Sign in to follow this  
Followers 0
dchoye

Pin in or out? With ball on the fringe

29 posts in this topic

Do you like the pin or out.? When putting or chipping from the fringe
0

Share this post


Link to post
Share on other sites

Sign up (or log in) today! It's free (and you won't see this ad anymore)!

Sign up (or log in) today! It's free (and you won't see this ad anymore)!

Unless it's dramatically downhill and fast, out. I want as much room in that hole for my ball as possible! Now @iacas is going to tell me that the odds greatly favor leaving the pin in..... :-P
0

Share this post


Link to post
Share on other sites
Awards, Achievements, and Accolades

If I can see the hole usually I don't care. More of a visual target than anything for me. That said I play alone quite a bit so rare I take it out unless I am putting. Don't even do that during the offseason, half the time it's frozen into the cup.

0

Share this post


Link to post
Share on other sites
Awards, Achievements, and Accolades

If the pin is sitting straight up and down like it suppose to, I leave it in.  I think it is an advantage to have it in.  If it wasnt an advantage they would let you have a choice to putt with it in when you're on the green is how I look at it.

0

Share this post


Link to post
Share on other sites
Awards, Achievements, and Accolades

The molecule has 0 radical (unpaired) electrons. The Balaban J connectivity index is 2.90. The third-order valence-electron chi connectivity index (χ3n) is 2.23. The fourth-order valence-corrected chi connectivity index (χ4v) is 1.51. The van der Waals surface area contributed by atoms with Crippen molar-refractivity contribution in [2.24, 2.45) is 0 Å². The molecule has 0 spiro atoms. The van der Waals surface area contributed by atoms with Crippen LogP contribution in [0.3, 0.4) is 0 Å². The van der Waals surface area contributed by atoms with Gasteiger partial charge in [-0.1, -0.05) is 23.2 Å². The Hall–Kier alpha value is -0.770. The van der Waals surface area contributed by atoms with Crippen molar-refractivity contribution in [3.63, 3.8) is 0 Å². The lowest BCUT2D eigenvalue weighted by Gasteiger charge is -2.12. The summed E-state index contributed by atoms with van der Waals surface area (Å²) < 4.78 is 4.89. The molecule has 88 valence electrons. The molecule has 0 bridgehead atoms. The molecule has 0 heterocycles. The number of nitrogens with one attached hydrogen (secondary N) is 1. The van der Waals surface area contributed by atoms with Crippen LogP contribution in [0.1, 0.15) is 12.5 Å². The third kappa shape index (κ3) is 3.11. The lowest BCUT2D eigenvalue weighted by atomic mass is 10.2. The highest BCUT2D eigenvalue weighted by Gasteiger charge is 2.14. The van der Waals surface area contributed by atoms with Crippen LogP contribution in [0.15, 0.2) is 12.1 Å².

If the pin is sitting straight up and down like it suppose to, I leave it in.  I think it is an advantage to have it in.  If it wasnt an advantage they would let you have a choice to putt with it in when you're on the green is how I look at it.


Yes and I think players would do much better on lag putts if they had the flag tended on putts even as short as 25', however everyone thinks if you can see the cup barely that's good enough  and I don't want to make someone grab the stick after someone else hit a 50' putt with the pin out.

0

Share this post


Link to post
Share on other sites

I think Pelz says that it's best to take it out. I suppose you have to ask yourself which is more valuable to your game: the backstop when you leave the flag in, or the extra space in the hole when you take it out?
0

Share this post


Link to post
Share on other sites
Awards, Achievements, and Accolades

Trevino says leaving the pin in will only help a bad shot...I always leave it in. :blink:

0

Share this post


Link to post
Share on other sites

I usually want it out, unless it is a downhill putt. Not sure if that is correct, but thats my strategy.
0

Share this post


Link to post
Share on other sites

Leave the flag stick in.

Quote:
Even if you don't hit the flagstick dead center, it still will aid you. It proved especially advantageous when chipping downhill and at faster speeds. I even believe the flagstick should be left in when you're putting from an inch or two off the green in the fringe. The flagstick will help you make more putts unless it is leaning severely toward you or it's so windy that it is moving and might knock your ball away.

Read more: http://www.golf.com/instruction/flag-or-out#ixzz2vbJdDbB9

I think the thing with downhill is, the ball is going to drop quicker because the lip is lower than the ball at entry. So the ball will drop before it can clank the pin. This means putts moving fast will have a better shot of falling in with the pin there.

With up hill putts the ball could actually ramp the lip and strike the pin on the uprise, which would probably mean more shots that clank off to the side or backwards.